Senate Fails to Move Health Care Forward

By Chatrane Birbal Sep 29, 2017
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Earlier this week, Majority Leader Mitch McConnell (R-KY) announced that the Senate will not vote on the latest health care bill known as the Graham-Cassidy-Heller-Johnson (GCHJ) proposal, ending immediate efforts to repeal and replace the Affordable Care Act (ACA). The GCHJ proposal was introduced as a substitute amendment to the House-passed  American Health Care Act that was created under the budget reconciliation process and therefore, amends only the tax provisions of the ACA. . The GCHJ did include a provision reducing the employer mandate penalty to zero.

Republican Senators John McCain (AZ), Susan Collins (ME) and Rand Paul (KY) announced that if the bill was brought to the Senate floor they would not support it. In addition, Senator Ted Cruz (R-TX), said he did not support the measure as written, and several other senators had not taken a firm position on the plan. Senate leadership needed to retain the support of at least 50 Republicans to pass the bill, with Vice President Mike Pence breaking the tie under reconciliation rules. While the Senate may return to health care reform after addressing tax reform, the expedited budget reconciliation process used in the health care reform effort expires on September 30 with the end of the federal fiscal year and therefore reform supports will need to garner 60 votes to overcome a filibuster from Senate Democrats to pass any repeal and replace measure.

So, what's next for health care? It is likely that the House and Senate will hold public hearings and make bipartisan modifications to the ACA. More immediately, bipartisan talks to stabilize the marketplace are likely to resume. While the administration made cost-sharing reduction payments for the month of September, the future of these payments remains unknown.

Congress may also focus on more targeted modifications to address affordability, coverage and quality of care, thereby delivering on one of the Republican Party's key campaign promises.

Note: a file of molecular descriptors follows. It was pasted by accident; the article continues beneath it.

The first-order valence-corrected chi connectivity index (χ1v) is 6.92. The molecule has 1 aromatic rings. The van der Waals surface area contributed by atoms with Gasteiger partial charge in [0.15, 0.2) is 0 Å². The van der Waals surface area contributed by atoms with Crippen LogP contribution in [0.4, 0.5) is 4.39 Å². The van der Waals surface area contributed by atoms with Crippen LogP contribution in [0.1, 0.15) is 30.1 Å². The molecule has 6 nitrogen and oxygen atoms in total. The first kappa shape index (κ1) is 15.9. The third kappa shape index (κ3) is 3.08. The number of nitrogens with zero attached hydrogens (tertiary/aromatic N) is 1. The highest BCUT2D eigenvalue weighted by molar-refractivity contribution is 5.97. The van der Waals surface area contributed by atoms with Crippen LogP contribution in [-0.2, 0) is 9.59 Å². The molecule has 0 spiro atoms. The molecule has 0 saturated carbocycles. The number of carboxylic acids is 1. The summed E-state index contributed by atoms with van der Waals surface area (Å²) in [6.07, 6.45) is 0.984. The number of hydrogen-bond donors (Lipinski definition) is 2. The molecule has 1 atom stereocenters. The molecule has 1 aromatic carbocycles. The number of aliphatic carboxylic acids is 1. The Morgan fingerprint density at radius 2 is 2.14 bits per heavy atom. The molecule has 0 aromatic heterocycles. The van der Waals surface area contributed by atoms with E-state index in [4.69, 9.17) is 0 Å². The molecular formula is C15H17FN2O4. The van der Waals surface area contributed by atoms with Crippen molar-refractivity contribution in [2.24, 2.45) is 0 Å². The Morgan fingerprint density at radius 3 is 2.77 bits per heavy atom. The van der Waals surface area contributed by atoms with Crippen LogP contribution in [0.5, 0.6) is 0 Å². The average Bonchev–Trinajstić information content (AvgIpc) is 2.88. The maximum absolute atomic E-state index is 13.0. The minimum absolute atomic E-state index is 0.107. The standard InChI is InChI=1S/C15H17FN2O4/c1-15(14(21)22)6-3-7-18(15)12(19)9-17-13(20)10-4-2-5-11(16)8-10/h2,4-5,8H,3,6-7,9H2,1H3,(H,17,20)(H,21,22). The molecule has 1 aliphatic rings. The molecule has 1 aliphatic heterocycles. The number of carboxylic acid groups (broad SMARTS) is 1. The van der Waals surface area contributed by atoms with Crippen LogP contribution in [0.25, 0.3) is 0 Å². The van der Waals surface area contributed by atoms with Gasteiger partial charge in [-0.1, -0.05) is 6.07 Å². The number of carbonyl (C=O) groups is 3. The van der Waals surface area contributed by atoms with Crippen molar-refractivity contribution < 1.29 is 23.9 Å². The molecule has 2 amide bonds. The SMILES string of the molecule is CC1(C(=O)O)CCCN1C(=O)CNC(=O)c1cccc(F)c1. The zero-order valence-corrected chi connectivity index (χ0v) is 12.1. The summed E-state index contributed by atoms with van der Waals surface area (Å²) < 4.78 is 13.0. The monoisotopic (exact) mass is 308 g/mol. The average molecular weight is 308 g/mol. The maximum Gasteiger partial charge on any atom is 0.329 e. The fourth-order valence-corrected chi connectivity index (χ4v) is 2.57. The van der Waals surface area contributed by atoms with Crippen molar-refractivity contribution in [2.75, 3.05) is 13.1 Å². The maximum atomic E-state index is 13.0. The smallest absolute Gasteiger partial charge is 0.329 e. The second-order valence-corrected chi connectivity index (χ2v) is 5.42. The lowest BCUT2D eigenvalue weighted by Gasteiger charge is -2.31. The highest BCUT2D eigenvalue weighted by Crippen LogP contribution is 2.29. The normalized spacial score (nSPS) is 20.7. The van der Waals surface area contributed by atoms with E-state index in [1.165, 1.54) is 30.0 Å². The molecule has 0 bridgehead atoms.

It is also possible that future legislative proposals may contain some provisions included in the House and Senate repeal and replace bills. For example, earlier in the debate, the Senate adopted an amendment offered by Senator Dean Heller (R-NV) to repeal the "Cadillac tax" on high-value, employer-sponsored health insurance. Under the ACA, beginning in 2020 a 40 percent excise tax will be imposed on high-cost employer-sponsored health coverage benefits exceeding certain thresholds ($10,200 for individual coverage and $27,500 for family coverage). SHRM has long supported the repeal of the Cadillac tax and advocates in support of bipartisan, bicameral legislative proposals that have been introduced to repeal the tax.

In addition, other SHRM-supported stand-alone legislative proposals will be re-introduced. Earlier this month Representatives Jackie Walorski (R-IN) and Daniel Lipinski (D-IL) introduced H.R. 3798, the Save American Workers Act, and Senators Susan Collins (R-ME) and Joe Donnelly (D-IN) introduced S. 1782, the Forty Hours Is Full-Time Act. These bipartisan proposals would amend the Internal Revenue Code to modify the definition of a full-time employee from 30 hours to 40 hours of service per week for purposes of the employer mandate, which requires employers to provide health care coverage for their employees under the ACA. The bill would not require employers to change their definition of full-time. Instead, the bill would provide employers the flexibility to determine what constitutes "full-time" (between 30 to 40 hours) for their business. Another proposal likely to be reintroduced is a bill to ease the compliance reporting requirements for employers offering health insurance coverage to their employees.

In addition, now that repeal and replace efforts are currently over, regulatory guidance from the departments of Labor, Health and Human Services, the Treasury, and the Internal Revenue Service IRS)—is anticipated. In particular, actions in response to President Trump's January 20 executive order, Minimizing the Economic Burden of the Patient Protection and Affordable Care Act Pending Repeal, directs federal agencies to minimize regulatory burdens of the ACA. These regulatory burdens may include employer reporting requirements and employer pay-or-play penalties.

As Congress and the regulatory agencies take action on ACA reforms, SHRM will continue to advocate in support of the employer-sponsored system. 

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